Thursday, February 18, 2010

For a while there I was thinking that there wasn’t much of value coming from the far-right fringe of American politics. I mean listening to Texas school board members yammer on about the six days of creation or Sarah Palin on presidential death squads doesn’t exactly invite serious intellectual dialogue. Tea-partiers who pronounce America’s impending socialist-driven demise or social-security pensioners complaining about welfare abuse find most folk fairly immune to their anguished agitations.
But lately a new movement is taking shape that is finding fans on both sides of our immobilized political process. They’re being called “Tenthers” for their eagerness to invoke the 10th Amendment to the Constitution any time an edict out of Washington displeases them. These are folk who claim states’ rights still trump the federal government, who believe Mississippi matters more than these United States. Sound familiar? Thought we’d gone through this some 150 years ago? Well, here we go again…and some of us from the other side are thinking it’s not as wacko as some of you may at first think.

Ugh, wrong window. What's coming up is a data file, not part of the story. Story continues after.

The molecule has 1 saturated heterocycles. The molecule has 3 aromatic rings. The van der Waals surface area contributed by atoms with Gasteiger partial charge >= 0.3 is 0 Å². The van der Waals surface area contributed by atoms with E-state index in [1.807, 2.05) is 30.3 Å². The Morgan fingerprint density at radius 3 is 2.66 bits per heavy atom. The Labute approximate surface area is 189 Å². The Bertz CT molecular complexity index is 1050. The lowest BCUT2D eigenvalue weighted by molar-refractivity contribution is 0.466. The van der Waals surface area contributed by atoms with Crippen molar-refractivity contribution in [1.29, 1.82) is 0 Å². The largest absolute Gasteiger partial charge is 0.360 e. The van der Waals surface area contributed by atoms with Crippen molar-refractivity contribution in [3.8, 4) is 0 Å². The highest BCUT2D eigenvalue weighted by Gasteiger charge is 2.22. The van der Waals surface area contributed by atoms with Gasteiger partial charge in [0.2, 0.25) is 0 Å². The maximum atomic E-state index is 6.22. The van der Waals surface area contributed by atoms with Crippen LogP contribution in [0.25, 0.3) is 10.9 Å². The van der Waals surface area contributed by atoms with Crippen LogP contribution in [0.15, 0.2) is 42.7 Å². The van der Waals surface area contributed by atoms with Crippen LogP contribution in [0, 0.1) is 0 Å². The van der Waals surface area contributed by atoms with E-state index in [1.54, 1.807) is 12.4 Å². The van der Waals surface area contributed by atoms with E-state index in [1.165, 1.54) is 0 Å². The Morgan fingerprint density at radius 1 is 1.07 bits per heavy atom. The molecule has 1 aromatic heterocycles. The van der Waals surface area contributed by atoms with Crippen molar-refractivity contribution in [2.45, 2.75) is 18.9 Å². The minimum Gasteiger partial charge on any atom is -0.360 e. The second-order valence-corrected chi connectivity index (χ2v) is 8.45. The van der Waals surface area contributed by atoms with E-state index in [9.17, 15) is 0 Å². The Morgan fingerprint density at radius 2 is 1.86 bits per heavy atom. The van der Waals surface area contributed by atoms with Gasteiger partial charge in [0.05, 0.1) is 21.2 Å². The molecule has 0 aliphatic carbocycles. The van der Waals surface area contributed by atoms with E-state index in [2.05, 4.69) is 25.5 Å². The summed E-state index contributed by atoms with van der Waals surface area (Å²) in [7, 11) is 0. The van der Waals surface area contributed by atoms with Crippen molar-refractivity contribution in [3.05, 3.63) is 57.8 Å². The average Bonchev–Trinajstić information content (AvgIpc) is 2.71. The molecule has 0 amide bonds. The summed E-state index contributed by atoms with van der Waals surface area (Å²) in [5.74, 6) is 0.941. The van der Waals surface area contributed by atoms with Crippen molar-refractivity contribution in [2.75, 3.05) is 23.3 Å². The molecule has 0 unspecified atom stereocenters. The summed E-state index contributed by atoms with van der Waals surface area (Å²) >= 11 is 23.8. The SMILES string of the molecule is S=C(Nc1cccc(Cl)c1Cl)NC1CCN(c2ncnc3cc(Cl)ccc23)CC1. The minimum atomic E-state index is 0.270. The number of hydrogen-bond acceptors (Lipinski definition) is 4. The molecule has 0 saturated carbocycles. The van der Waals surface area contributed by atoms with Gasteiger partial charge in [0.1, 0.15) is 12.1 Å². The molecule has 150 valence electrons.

Secession has its good points. When someone like the secessionist-threatening Texas Governor Rick Perry urges his fellow fanatics with statements like…” (We are) willing and ready for the fight if this administration continues to try to force their very expansive government philosophy down our collective throats.” It only gets liberals to thinking that maybe a Texas-less U.S. wouldn’t be all that bad.